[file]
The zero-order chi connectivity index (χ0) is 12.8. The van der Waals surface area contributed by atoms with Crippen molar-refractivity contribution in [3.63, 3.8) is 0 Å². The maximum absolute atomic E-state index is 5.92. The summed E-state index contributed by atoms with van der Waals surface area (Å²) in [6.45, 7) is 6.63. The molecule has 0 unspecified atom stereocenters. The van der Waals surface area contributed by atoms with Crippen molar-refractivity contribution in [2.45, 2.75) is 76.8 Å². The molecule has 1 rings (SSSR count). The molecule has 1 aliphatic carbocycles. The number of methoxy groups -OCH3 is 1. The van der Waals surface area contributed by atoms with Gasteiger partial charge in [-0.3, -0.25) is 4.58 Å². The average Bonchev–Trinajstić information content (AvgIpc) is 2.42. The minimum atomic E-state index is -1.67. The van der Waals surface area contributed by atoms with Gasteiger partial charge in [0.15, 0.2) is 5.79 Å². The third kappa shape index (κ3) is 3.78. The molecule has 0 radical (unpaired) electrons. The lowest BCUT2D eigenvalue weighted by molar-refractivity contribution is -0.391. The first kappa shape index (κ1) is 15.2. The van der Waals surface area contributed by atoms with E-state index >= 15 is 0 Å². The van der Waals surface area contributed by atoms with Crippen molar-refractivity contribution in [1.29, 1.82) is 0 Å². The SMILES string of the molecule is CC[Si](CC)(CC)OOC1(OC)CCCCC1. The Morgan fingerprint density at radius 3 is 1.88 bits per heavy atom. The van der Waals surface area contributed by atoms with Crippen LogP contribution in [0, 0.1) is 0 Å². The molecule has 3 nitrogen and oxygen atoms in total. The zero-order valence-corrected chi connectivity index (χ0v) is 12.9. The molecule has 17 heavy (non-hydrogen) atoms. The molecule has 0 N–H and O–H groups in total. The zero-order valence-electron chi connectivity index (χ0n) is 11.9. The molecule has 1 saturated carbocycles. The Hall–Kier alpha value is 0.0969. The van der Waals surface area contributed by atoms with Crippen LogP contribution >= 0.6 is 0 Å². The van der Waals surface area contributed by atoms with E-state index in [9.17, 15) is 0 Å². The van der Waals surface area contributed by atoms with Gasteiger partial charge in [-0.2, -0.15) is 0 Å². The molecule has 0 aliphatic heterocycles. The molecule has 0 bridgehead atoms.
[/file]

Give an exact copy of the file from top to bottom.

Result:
The zero-order chi connectivity index (χ0) is 12.8. The van der Waals surface area contributed by atoms with Crippen molar-refractivity contribution in [3.63, 3.8) is 0 Å². The maximum absolute atomic E-state index is 5.92. The summed E-state index contributed by atoms with van der Waals surface area (Å²) in [6.45, 7) is 6.63. The molecule has 0 unspecified atom stereocenters. The van der Waals surface area contributed by atoms with Crippen molar-refractivity contribution in [2.45, 2.75) is 76.8 Å². The molecule has 1 rings (SSSR count). The molecule has 1 aliphatic carbocycles. The number of methoxy groups -OCH3 is 1. The van der Waals surface area contributed by atoms with Gasteiger partial charge in [-0.3, -0.25) is 4.58 Å². The average Bonchev–Trinajstić information content (AvgIpc) is 2.42. The minimum atomic E-state index is -1.67. The van der Waals surface area contributed by atoms with Gasteiger partial charge in [0.15, 0.2) is 5.79 Å². The third kappa shape index (κ3) is 3.78. The molecule has 0 radical (unpaired) electrons. The lowest BCUT2D eigenvalue weighted by molar-refractivity contribution is -0.391. The first kappa shape index (κ1) is 15.2. The van der Waals surface area contributed by atoms with E-state index >= 15 is 0 Å². The van der Waals surface area contributed by atoms with Crippen molar-refractivity contribution in [1.29, 1.82) is 0 Å². The SMILES string of the molecule is CC[Si](CC)(CC)OOC1(OC)CCCCC1. The Morgan fingerprint density at radius 3 is 1.88 bits per heavy atom. The van der Waals surface area contributed by atoms with Crippen LogP contribution in [0, 0.1) is 0 Å². The molecule has 3 nitrogen and oxygen atoms in total. The zero-order valence-corrected chi connectivity index (χ0v) is 12.9. The molecule has 17 heavy (non-hydrogen) atoms. The molecule has 0 N–H and O–H groups in total. The zero-order valence-electron chi connectivity index (χ0n) is 11.9. The molecule has 1 saturated carbocycles. The Hall–Kier alpha value is 0.0969. The van der Waals surface area contributed by atoms with Crippen LogP contribution >= 0.6 is 0 Å². The van der Waals surface area contributed by atoms with E-state index in [9.17, 15) is 0 Å². The van der Waals surface area contributed by atoms with Gasteiger partial charge in [-0.2, -0.15) is 0 Å². The molecule has 0 aliphatic heterocycles. The molecule has 0 bridgehead atoms.